From Alive & Well Emailer, November 13, 2003
Hidden Facts of HIV Tests: What’s in the Fine Print
By Christine Maggiore
“We've now gone from ‘HIV is thought to cause AIDS,’ to something even more uncertain with the newly approved HIV test: ‘Published data indicate A STRONG CORRELATION between the acquired immunodeficiency syndrome (AIDS) and a retrovirus REFERRED TO as HIV."
Our August A & W emailer presented some remarkable information about HIV tests including the fact that no HIV test has ever been approved by the US Food and Drug Administration for the actual diagnosing of HIV infection.
Few doctors, clinics, journalists, or AIDS organizations realize that all current HIV tests are approved only as screening tests, prognostic tests (for predicting a possible future outcome) or as "an aid in diagnosis" and are not intended to be used for determining if a person actually has HIV.
The FDA's lack of such approval speaks to the fact that no HIV test can directly detect or quantify HIV or determine the presence of specific HIV antibodies in human blood.
Recent changes in the fine print of the test kits acknowledge this little known data and seem to indicate a change of thought with regard to the role of HIV in AIDS. From 1984 until last year, test literature contained the very certain statement that "AIDS is CAUSED by HIV." Then in November of 2002, a new test kit started what now seems to be a trend toward rethinking the causal link between HIV and AIDS. It states, "AIDS, AIDS related complex and pre-AIDS are THOUGHT TO BE CAUSED by HIV." (OraQuick Rapid HIV-1 Antibody Test, OraSure Technologies, Inc)
Now it appears we've gone from "HIV is thought to cause AIDS," to something even more uncertain: "Published data indicate A STRONG CORRELATION between the acquired immunodeficiency syndrome (AIDS) and a retrovirus REFERRED TO as Human Immunodeficiency Virus (HIV)."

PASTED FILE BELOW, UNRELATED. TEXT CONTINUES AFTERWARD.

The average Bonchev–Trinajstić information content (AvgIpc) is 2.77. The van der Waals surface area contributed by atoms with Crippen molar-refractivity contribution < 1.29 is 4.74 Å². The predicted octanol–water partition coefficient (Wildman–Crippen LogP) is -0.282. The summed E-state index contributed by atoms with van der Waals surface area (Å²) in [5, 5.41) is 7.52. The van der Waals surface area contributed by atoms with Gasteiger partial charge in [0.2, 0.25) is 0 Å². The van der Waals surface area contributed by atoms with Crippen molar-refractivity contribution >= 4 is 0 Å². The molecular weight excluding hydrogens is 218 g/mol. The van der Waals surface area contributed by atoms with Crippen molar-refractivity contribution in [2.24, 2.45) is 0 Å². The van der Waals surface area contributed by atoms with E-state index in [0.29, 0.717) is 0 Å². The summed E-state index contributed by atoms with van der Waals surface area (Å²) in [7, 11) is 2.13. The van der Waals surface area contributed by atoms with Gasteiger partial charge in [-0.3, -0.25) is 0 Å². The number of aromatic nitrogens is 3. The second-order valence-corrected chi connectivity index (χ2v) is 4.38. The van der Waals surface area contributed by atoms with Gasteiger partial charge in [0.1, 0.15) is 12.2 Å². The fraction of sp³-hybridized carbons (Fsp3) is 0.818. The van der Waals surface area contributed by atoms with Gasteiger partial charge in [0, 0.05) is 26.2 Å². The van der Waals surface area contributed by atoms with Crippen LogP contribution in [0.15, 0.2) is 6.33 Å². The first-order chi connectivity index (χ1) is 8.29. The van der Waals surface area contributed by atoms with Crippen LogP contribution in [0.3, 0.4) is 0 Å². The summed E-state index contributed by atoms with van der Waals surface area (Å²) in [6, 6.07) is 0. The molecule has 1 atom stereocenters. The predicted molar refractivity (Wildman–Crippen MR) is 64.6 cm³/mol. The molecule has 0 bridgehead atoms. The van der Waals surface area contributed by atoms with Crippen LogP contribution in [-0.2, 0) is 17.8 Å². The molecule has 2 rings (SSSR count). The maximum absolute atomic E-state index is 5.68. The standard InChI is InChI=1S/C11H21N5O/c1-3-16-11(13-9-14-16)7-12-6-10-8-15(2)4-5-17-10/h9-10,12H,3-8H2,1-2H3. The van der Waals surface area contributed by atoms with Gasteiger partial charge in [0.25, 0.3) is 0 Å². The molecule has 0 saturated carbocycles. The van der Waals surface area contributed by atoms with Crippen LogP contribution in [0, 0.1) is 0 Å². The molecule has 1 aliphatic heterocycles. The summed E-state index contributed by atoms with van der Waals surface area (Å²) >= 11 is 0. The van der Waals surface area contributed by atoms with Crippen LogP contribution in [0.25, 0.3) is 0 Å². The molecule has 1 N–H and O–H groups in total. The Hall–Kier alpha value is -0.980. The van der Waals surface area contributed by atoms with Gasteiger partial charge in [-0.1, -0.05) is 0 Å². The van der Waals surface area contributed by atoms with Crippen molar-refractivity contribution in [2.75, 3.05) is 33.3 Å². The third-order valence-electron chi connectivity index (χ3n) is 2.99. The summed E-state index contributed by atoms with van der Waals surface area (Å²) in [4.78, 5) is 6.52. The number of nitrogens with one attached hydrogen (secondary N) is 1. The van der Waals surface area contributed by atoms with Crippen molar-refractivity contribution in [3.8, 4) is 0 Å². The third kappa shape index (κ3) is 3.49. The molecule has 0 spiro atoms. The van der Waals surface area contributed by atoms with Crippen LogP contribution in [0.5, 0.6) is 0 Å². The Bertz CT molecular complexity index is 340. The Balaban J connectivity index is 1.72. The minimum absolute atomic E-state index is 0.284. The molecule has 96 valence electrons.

This last quote is found in the package insert for a new ELISA test (Vironostika HIV-1 Plus O Microelisa System) the FDA approved in June 2003. The entire package insert can be downloaded from
According to Alive & Well advisor Dr Rodney Richards, a chemist and co-creator of the very first HIV test, as of June 2003, the number of FDA approved tests that contain the term HIV or LAV (the old school term for the so-called virus) have risen to 36. Of these, 13 have been approved in just the last three years.
Richards points out that "despite the increased number of HIV tests, there is still no manufacturer that claims their test can be used to diagnose infection with HIV. All of the RNA based tests for viral load and genotyping clearly state they are 'NOT intended for use in diagnosing HIV infection.' Instead of an indication for use in detecting or quantifying the actual virus, these tests are approved only for prognosis or monitoring therapy for people who doctors assume are infected.”
Richards is working on a document to clarify what HIV test manufacturers mean by the terms "prognosis," "monitoring of therapy," and "aid in the diagnosis of HIV." His report will focus on what the tests cannot do (diagnose HIV infection) and what exactly they can.